reports (link is to the Florida Supreme Court decision) on a disciplinary case from Florida arising out of verbal melee at a 5 day deposition in a case involving against DuPont over a product marketed by the chemical giant. Robert Joseph Ratiner, (pic, not Mr. Ratiner) a plaintiff's counsel was videotaped by the court reporter going wild after defense counsel reached over the table and slapped an "exhibit sticker" on his laptop computer. Ratiner's own consultant suggested that he take a chill pill. The court reporter is heard saying that he could not continue to work in the chaos caused by Mr. Ratiner's reaction. The net result is that poor Mr. Ratiner drew a disciplinary action, a recommended 2 year suspension which in the Florida Supreme Court opinion should be reduced to 60 days.
Any lawyer who has put up with shenanigans at a deposition provoked by outrageous and insulting conduct by opposing counsel recognizes himself in the over-reaction of this lawyer who is paying a dear price even if it is only 60 days. Reading between the lines, a smart aleck BigLaw lawyer, reaches across the table and applies an evidence sticker to a lawyers laptop computer--implying that the unfortunate lawyer's information will be seized and offered into evidence. The conduct by this provocative asshole attorney for DuPont was outrageous and harassing in the extreme---unfortunately, the reaction of Mr. Ratiner was disastrous. This should have gone no further than Mr. Ratiner recessing the deposition proceeding until the court could calm the participants. Instead, Mr. Ratiner self-destructed and damaged his client's case and his own reputation.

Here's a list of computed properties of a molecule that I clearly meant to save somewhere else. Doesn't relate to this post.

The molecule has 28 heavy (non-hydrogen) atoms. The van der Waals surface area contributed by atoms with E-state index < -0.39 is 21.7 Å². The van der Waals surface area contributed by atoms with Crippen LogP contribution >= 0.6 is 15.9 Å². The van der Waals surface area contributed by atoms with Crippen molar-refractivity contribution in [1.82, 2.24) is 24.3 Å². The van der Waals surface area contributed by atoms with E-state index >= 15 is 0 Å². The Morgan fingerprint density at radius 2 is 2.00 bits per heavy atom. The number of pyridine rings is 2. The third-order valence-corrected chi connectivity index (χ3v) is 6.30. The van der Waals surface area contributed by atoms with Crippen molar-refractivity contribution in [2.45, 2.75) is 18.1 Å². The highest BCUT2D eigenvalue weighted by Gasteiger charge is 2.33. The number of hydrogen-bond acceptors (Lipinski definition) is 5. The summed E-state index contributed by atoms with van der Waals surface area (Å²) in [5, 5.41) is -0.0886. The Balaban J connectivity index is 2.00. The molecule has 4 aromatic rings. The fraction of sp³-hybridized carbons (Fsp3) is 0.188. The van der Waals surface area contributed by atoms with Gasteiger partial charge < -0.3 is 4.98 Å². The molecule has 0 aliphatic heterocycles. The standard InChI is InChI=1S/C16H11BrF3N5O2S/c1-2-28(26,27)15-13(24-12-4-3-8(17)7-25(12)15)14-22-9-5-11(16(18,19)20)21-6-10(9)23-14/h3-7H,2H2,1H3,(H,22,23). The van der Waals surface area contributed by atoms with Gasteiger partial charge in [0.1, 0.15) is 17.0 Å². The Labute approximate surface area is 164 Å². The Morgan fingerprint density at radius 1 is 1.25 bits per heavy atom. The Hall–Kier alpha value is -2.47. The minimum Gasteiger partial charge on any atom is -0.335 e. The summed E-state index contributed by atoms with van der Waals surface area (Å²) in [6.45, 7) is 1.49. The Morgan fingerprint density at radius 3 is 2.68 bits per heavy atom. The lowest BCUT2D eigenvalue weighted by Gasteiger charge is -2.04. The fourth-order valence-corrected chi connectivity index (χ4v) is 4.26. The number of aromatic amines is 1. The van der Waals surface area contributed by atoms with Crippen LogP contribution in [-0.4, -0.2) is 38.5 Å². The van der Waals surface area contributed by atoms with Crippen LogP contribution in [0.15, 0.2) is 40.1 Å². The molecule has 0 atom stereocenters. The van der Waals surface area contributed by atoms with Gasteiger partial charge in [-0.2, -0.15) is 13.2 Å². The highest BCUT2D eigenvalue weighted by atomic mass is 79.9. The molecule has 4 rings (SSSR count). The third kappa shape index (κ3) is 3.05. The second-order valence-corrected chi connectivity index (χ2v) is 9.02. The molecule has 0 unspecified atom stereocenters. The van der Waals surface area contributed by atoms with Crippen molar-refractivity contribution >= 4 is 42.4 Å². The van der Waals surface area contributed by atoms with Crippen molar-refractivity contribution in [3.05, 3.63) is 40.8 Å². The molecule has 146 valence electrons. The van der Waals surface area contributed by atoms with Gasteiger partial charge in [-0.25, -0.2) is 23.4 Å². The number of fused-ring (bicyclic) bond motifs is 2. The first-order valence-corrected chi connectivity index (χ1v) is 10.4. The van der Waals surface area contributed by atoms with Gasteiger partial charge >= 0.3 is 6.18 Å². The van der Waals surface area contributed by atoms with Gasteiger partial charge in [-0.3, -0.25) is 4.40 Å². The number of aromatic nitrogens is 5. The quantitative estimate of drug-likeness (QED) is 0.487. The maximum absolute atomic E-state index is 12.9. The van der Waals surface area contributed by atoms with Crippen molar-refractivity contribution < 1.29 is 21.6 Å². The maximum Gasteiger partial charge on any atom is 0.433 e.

I have personally been in Mr.Ratiner's shoes on numerous occasions. As recently as last summer I asked a perfectly normal question in a 2-hour deposition and opposing counsel improperly instructed his client not to answer the question. The behavior of opposing counsel was wrong. After some gnashing of teeth I moved on; years ago the provocation might have escalated into a ridiculous spectacle with counsel and myself coming close to blows. By then I was already a recovering Bad Lawyer. Many times over the years, my hero and close friend Pat has had "road scrapes" with the sorts of characters that slap "exhibit stickers" on your materials in a breach of professional courtesy as calculated acts of provocation.
Do not take the bait. This story stands for a very important lesson, you help neither your cause, nor your client's case by over-reacting to ridiculous deposition tactics.